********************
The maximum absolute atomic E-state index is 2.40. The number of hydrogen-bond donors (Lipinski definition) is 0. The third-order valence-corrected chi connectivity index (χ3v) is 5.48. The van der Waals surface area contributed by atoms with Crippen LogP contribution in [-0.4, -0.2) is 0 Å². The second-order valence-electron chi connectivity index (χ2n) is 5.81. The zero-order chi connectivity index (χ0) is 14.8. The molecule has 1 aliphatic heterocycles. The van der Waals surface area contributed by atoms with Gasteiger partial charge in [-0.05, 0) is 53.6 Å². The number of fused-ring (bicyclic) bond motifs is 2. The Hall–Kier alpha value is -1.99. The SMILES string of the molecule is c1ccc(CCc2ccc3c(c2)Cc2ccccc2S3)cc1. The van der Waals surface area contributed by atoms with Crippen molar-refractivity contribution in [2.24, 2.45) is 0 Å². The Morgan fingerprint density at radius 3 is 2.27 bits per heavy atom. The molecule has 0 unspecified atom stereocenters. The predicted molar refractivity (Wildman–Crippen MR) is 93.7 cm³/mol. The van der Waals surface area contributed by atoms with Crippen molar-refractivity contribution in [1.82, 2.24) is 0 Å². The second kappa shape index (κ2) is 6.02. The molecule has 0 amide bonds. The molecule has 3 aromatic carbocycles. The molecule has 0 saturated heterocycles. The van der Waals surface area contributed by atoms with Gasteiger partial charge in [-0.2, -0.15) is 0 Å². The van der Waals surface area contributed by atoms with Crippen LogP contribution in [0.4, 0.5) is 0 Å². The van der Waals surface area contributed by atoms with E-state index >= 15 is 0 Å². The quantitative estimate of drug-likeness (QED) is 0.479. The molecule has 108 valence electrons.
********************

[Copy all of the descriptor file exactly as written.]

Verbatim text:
The maximum absolute atomic E-state index is 2.40. The number of hydrogen-bond donors (Lipinski definition) is 0. The third-order valence-corrected chi connectivity index (χ3v) is 5.48. The van der Waals surface area contributed by atoms with Crippen LogP contribution in [-0.4, -0.2) is 0 Å². The second-order valence-electron chi connectivity index (χ2n) is 5.81. The zero-order chi connectivity index (χ0) is 14.8. The molecule has 1 aliphatic heterocycles. The van der Waals surface area contributed by atoms with Gasteiger partial charge in [-0.05, 0) is 53.6 Å². The number of fused-ring (bicyclic) bond motifs is 2. The Hall–Kier alpha value is -1.99. The SMILES string of the molecule is c1ccc(CCc2ccc3c(c2)Cc2ccccc2S3)cc1. The van der Waals surface area contributed by atoms with Crippen molar-refractivity contribution in [2.24, 2.45) is 0 Å². The Morgan fingerprint density at radius 3 is 2.27 bits per heavy atom. The molecule has 0 unspecified atom stereocenters. The predicted molar refractivity (Wildman–Crippen MR) is 93.7 cm³/mol. The van der Waals surface area contributed by atoms with Crippen molar-refractivity contribution in [1.82, 2.24) is 0 Å². The second kappa shape index (κ2) is 6.02. The molecule has 0 amide bonds. The molecule has 3 aromatic carbocycles. The molecule has 0 saturated heterocycles. The van der Waals surface area contributed by atoms with Gasteiger partial charge in [-0.2, -0.15) is 0 Å². The van der Waals surface area contributed by atoms with Crippen LogP contribution in [0.4, 0.5) is 0 Å². The van der Waals surface area contributed by atoms with E-state index >= 15 is 0 Å². The quantitative estimate of drug-likeness (QED) is 0.479. The molecule has 108 valence electrons.